Seven Leadership Lessons from Seven Presidents

How do organizations encourage innovation, manage change, and foster strategic thinking and collaboration? Effective leadership can make the difference between a good organization and a great one. The best leaders are not strangers to learning from others – whether that’s how to apply specific strategies or techniques to survive in challenging economic times or cultivate the skills that can increase power and influence. While many of citizens of the U.S. view President’s Day as a holiday that potentially relieves them of the nine-to-five grind, we’re looking to the country’s past and present leaders for lessons that can be applied to business success:

Blooming Cherry Tree

Honesty is the best policy – There’s nary a person above grade school age who hasn’t heard the folktale about George Washington cutting down hisfather’s cherry tree. “I cannot tell a lie,” said young George.  As today’s businesses continue to embrace new modes of communication such as social media, embracing a similar commitment to honesty and open communication is critical.

One of the powers of social media is transparency –people know with whom they are doing business and the values purported by that organization. Transparency is synonymous with trust so addressing mistakes diplomatically and with honesty is often the best policy. Business leaders should take a note from our founding father and ensure all internal and external communication is honest and truthful.  

Lincoln Memorial

Create alignment from the start – At the Republican State Convention held the summer of 1858, Abraham Lincoln warned fellow Americans that a house divided against itself cannot stand. He stressed the importance of sharing a single vision and how that alignment would enable the nation to move forward.

Getting alignment upfront provides target audiences with a shared perspective that fosters better engagement and collaboration. That’s not to say that some opposition isn’t healthy; President Lincoln’s own cabinet wasn’t comprised of friends. Naysayers can help reveal holes in logic, but once a position has been agreed upon, progress relies on everyone contributing to common cause.

Invest in your own success – During his recent State of the Union address President Obama urged Americans to out innovate, out educate and out build the rest of the world. Achieving this goal, he noted, would require investments in infrastructure.  

To remain competitive, companies need to invest in their own infrastructure whether that’s leadership development; product research and development; or implementing the best practices that increase employee engagement and motivate employees to perform to the best of their ability.

Don’t let your mistakes define you – If there is anyone who has nailed the ability to recover from a tarnished image, it is Bill Clinton. While it’s too early to tell how he’ll be remembered in history, he hasn’t let his gaffe get in his way.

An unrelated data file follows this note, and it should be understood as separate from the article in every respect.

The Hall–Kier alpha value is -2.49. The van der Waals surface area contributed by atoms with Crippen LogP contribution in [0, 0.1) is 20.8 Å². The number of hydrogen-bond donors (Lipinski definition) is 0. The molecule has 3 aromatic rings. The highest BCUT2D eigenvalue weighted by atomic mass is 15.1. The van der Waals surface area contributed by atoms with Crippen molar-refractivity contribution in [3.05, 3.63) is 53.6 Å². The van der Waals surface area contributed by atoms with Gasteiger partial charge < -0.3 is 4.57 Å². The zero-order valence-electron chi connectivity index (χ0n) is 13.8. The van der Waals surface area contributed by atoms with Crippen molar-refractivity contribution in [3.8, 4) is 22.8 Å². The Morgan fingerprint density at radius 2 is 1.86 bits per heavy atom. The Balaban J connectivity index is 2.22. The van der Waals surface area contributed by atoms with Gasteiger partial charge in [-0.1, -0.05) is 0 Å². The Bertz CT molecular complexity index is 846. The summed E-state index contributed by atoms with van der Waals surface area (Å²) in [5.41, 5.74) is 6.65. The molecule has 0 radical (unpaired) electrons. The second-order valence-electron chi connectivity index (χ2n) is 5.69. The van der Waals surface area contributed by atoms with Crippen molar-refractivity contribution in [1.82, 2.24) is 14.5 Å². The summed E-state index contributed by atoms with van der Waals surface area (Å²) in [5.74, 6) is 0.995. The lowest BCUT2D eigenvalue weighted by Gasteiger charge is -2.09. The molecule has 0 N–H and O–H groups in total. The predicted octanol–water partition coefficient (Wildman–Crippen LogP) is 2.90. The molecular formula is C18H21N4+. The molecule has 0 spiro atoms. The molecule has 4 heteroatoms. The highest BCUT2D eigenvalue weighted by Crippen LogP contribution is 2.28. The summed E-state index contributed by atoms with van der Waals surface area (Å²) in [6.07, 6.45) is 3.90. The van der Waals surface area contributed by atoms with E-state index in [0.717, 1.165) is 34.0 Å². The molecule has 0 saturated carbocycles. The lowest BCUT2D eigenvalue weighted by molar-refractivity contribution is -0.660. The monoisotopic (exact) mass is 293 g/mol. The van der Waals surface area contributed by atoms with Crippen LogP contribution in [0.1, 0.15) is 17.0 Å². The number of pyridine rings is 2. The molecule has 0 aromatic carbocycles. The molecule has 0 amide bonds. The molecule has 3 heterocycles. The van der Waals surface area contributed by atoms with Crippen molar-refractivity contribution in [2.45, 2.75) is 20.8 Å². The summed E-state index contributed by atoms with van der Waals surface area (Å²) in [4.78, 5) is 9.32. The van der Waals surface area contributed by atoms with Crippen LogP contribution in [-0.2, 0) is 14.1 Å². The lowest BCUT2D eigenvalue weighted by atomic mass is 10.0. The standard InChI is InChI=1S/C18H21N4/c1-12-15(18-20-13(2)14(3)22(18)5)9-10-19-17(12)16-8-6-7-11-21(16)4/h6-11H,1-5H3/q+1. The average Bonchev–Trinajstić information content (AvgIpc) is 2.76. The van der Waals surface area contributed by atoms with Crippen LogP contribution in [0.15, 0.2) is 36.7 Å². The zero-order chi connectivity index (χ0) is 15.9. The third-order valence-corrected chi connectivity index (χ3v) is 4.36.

Today’s relentless 24/7 broadcast media, bloggers and social networking tools have upped the ante when it comes to transparency and insight into a company’s mistakes. With errors more visible, it’s how gracefully and rapidly you recover from them that has become more important than ever before.

Crisis can be a grand opportunity – During the Great Depression, FDR focused not only on helping people get through tough times, but implemented measures to make people more resilient in the future.

Seek alternative strategies and demonstrate trusted leadership to keep people engaged and resilient while not only maintaining the bottom line, but to ensure future growth. This means being quick to respond to threats, and thinking of new and innovative ways to get work done, including being open-minded to new technologies. Rather than focus on challenges as problems, effective leaders should recognize them as opportunities for action.

Maintain grace under pressure - The 40th president of the United States,Ronald Regan faced many challenges during his presidency from a near-assassination to implementing tough economic decisions, but through it all he was known for his congenial ways (and love ofjelly beans).

Civility in the workplace is essential for customer satisfaction and loyalty, employee retention and productivity and overall company health. When it starts at the top, companies can build a culture of respect, support and collaboration.

Perception is reality - JFK‘s presidency was the first to play out in pop culture. With a new medium for message delivery –television – JFK had the savvy foresight to carefully craft his public image. This prompted the media’s marketing of the term Camelot, which stemmed from Jackie Kennedy’s recollection that her husband liked “Camelot,” the Broadway musical that opened a month after Kennedy’s election.

Today, image extends beyond our physical appearance or how we look on TV to a wide range of highly visible venues – websites, conferences and trade shows, Twitter, Facebook, LinkedIn, Flickr and more. For leaders who are still hesitant about participating in social media, realize that a lack of presence may not keep your product or service top of mind with an audience hungry for information and social media participation. Because perception is reality, consider your total image and how you want to be remembered. 

Step right up - the Carnival of HR is here!

Now that you’ve made a Technology Purchase, does your Corporate Culture Support its Adoption?